Probably the most common error when performing the triceps extension is letting the elbows float forward towards the front of the face. This is more common if your chest and shoulder muscles are tight. But it decreases the workload of the triceps and renders the exercise less effective. You want the arms directly overhead so that the biceps are close to the ears.

If you notice that your arms keep moving forward, try doing a few upper body stretches before doing the triceps extension. Doing the skull crusher variation might also help because gravity will help to pull the arms into position.

Flaring the Elbows

Another elbow issue occurs when the elbows flare out to the side. When the elbows move out away from the ears, it allows you to enlist the biceps and shoulders to assist the flexion and extension. The exercise will no longer isolate the triceps. Be sure to keep the elbows tucked in to eliminate this problem. Reduce your weight as necessary to maintain the proper elbow placement.

Modifications and Variations

There are several different ways to modify the barbell high row or to add challenges to make it harder

Need a Modification?

The easiest way to make this exercise easier is to use less weight or to change the body position so that core engagement is not involved. While it's usually smart to use your core muscles, you don't want to compromise form.

Seated Triceps Extension

The seated triceps extension is performed just like the standing variation, except for the fact that you are seated on a chair, a weight bench, or on a balance ball while flexing and extending a weight over your head. In a seated position, it is easier to maintain good posture because your hips are firmly grounded and the lower body is at rest. But you still have to engage the core to keep the torso in alignment—you'll just find that it is easier to stabilize the upper body.

Lying Triceps Extension

This variation, called a skull crusher, is usually performed while lying on a weight bench. Technically, this is a different exercise than the triceps extension, but it is similar enough that it can be used as a modification if your upper body mobility limits your ability to perform the overhead version with good form.

Begin by laying on a flat surface such as a weight bench or a mat on the floor.

  1. Hold the dumbbell with both hands, cupping it just like you would with the triceps extension, but hold it above your chest.
  2. Bend at the elbows to bring the weight down so it starts to come behind your head. Keep the upper arms still and perpendicular to the body.
  3. Continue lowering the weight behind the head until the dumbbell head is at the same level as the weight bench.
  4. Reverse the movement until the weight returns to the starting position again.

Equipment Modifications

If you don't have a dumbbell, this exercise can be performed seated or standing with other equipment. A medicine ball or kettlebell can be held in both hands while you lift or lower. Or if you are working out at home with no equipment, grab a water bottle or another container that has a handle or that you can hold in your hands.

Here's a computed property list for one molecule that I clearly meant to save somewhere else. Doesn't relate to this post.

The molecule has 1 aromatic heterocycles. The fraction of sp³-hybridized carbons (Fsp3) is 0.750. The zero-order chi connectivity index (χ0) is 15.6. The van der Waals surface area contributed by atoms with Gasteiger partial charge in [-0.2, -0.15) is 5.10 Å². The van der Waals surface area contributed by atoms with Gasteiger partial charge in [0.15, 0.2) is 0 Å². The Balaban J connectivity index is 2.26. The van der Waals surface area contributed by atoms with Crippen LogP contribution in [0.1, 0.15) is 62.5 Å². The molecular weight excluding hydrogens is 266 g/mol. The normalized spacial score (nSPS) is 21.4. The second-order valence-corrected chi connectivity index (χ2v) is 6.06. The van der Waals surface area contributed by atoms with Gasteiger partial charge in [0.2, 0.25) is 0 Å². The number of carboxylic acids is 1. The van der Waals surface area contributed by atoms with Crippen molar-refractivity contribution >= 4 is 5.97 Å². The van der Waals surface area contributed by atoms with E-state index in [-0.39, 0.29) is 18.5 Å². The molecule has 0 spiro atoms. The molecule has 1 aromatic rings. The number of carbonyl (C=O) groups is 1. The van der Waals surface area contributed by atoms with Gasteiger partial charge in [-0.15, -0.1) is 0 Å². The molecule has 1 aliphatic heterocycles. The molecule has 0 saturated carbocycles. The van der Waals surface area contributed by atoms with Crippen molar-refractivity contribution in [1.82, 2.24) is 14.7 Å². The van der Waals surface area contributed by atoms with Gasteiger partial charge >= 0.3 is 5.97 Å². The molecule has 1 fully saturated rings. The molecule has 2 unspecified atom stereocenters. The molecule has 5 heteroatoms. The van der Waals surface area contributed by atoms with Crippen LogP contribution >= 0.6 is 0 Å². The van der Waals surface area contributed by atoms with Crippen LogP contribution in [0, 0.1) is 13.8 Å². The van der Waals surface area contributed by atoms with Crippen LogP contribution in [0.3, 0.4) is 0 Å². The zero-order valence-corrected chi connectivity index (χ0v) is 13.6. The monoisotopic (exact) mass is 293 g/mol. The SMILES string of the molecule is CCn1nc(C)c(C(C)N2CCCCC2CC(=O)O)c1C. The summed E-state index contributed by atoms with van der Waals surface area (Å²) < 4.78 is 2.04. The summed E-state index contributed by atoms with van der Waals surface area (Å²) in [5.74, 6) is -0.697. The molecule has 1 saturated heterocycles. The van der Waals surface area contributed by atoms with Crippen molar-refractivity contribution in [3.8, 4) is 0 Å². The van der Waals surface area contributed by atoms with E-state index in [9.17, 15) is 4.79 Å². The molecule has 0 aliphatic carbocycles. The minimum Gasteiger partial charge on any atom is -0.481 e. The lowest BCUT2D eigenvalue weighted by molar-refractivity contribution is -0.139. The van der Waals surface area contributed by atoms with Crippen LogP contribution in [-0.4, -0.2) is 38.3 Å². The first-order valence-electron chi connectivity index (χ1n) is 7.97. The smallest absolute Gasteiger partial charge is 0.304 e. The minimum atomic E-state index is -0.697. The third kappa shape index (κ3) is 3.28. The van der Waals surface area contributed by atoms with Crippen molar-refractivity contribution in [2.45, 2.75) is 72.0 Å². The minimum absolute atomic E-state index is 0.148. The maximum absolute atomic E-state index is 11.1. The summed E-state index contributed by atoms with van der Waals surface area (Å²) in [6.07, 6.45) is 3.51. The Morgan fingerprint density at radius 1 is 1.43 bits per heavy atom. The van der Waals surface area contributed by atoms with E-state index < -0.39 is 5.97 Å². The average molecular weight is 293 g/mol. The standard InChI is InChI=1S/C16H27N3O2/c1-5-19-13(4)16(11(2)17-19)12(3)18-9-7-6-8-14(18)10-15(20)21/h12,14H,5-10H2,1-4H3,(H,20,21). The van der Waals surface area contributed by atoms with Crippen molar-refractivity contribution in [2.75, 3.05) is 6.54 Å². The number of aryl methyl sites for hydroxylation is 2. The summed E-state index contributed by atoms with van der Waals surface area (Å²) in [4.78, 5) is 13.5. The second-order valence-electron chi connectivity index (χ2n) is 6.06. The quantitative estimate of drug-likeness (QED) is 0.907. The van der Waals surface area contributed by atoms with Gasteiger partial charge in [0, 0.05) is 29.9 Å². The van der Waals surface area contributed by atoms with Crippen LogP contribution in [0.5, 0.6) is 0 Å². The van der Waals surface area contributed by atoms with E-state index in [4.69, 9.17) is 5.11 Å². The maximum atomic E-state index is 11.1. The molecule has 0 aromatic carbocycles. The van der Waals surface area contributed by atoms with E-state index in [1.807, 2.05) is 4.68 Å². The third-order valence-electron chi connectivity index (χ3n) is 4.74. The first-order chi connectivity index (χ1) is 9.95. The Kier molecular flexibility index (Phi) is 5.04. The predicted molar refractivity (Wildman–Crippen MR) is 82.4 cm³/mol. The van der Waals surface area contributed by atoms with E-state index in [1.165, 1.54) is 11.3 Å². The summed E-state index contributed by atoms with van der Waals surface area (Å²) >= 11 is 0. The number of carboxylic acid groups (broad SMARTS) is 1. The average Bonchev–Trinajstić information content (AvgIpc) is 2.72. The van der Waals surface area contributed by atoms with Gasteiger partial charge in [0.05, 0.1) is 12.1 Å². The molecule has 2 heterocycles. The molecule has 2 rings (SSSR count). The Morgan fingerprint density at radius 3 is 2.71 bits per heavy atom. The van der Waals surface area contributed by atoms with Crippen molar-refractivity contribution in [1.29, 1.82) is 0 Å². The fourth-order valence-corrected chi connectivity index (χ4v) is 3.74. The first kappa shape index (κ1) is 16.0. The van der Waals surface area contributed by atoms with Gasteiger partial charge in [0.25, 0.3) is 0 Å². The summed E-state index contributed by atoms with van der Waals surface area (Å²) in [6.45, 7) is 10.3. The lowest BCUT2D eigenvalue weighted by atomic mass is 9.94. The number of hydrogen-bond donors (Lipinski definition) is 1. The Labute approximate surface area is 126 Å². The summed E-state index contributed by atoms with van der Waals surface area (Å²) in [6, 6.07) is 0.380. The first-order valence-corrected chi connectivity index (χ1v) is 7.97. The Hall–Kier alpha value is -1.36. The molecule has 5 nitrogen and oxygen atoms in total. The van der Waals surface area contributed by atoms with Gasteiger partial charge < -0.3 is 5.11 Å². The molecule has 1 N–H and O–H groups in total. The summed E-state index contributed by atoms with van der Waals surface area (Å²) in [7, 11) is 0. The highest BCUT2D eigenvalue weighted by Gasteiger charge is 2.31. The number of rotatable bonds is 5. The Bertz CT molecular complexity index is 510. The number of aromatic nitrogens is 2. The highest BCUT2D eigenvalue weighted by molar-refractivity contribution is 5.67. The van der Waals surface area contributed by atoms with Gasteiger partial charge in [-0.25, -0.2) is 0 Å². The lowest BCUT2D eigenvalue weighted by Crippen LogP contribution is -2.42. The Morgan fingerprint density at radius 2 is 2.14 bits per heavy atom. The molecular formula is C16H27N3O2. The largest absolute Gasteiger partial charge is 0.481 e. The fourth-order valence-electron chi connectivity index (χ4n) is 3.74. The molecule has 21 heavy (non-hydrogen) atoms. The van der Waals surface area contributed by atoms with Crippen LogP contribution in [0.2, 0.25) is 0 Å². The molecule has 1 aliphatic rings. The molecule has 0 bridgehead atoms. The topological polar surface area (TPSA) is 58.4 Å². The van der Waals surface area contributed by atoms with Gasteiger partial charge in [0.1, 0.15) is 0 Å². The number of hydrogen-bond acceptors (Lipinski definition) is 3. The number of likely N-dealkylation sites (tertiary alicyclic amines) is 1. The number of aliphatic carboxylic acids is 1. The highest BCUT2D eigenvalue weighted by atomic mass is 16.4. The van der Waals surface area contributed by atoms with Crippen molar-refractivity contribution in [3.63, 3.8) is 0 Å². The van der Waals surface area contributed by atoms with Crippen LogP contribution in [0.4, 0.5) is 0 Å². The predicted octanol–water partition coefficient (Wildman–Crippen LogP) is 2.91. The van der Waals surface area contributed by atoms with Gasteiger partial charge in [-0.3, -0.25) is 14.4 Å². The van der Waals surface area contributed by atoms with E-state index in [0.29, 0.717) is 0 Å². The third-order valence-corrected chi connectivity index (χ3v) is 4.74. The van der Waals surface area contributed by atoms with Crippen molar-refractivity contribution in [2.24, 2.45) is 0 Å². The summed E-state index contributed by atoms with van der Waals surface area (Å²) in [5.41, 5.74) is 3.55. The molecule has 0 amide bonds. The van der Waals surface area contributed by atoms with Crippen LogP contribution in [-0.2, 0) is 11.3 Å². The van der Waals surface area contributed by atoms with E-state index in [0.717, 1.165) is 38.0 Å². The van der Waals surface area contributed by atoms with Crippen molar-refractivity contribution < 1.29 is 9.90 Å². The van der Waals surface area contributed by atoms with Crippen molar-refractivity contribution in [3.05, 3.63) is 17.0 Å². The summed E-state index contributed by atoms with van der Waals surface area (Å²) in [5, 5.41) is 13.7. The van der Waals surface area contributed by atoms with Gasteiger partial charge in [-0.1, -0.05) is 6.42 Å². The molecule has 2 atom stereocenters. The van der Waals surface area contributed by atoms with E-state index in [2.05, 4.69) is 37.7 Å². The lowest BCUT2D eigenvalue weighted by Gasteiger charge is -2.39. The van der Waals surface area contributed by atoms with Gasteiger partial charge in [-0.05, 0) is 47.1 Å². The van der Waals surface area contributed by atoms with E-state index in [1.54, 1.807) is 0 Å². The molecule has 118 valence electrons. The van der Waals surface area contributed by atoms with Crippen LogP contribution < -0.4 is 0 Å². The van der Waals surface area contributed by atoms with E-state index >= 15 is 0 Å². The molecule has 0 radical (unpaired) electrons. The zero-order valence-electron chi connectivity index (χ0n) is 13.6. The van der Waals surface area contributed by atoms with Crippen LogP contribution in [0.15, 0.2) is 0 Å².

You can also use a resistance band to perform the triceps extension. To use a band standing, place one end of the band under the heel of your back foot. Place the other end in your hands over your head. Make sure there is no slack in the band and perform the exercise just as you would with a weight. If you are seated, secure the bands under your hips or under your weight bench.

Up For a Challenge?

Of course, adding more weight will make this exercise harder. But these challenges force your arms to stabilize independently, which makes it a bit harder.

Triceps Extension with Two Weights

This variation can be performed seated or standing. Instead of holding one weight with both hands, you'll hold one weight in each hand. When you prepare for the exercise and bring the weights up over your head, the wrists should be rotated so that the palms face each other. You'll keep the wrists stabilized like this throughout the full range of motion.

Just like with a regular triceps extension, you'll bend at the elbow to lower the weights to a 90-degree angle and then extend back to the starting position. Some exercisers allow the weights to rest against each other during the lifting and lowering phases, but to increase the challenge, you want to maintain space between the weights so that the wrists stay in line over the shoulders.

One Arm Triceps Extension

This variation is sometimes easier for those with a tight upper body because you only have to lift one arm over the head at a time. But stabilizing that one arm with a single weight makes it harder.

You'll perform it the same way you perform the triceps extension with two weights, but simply exercise one arm at a time. When performing this variation, you can drop the weight slightly in towards the midline of the body when the elbow flexes. So at the bottom of the movement, the weight will be behind your head or neck (with the palm facing the back of the neck). At the fully extended position over your head, the palm faces slightly forward.

Safety and Precautions

Because you are lifting a dumbbell over your head, you should be careful not to lift more weight than you can safely control. Dropping it could cause harm. If you are challenging yourself with a new weight increment and are unsure of your ability to handle it, have someone spot you.

Try It Out

Incorporate this move and similar ones into one of these popular workouts:

Was this page helpful?
Article Sources
Verywell Fit uses only high-quality sources, including peer-reviewed studies, to support the facts within our articles. Read our editorial process to learn more about how we fact-check and keep our content accurate, reliable, and trustworthy.
  1. Landin D, Thompson M, Jackson M. Functions of the Triceps Brachii in Humans: A Review. J Clin Med Res. 2018;10(4):290-293. doi:10.14740/jocmr3340w

  2. Tiwana MS, Sinkler MA, Bordoni B. Anatomy, Shoulder and Upper Limb, Triceps Muscle. StatPearls. Updated 2020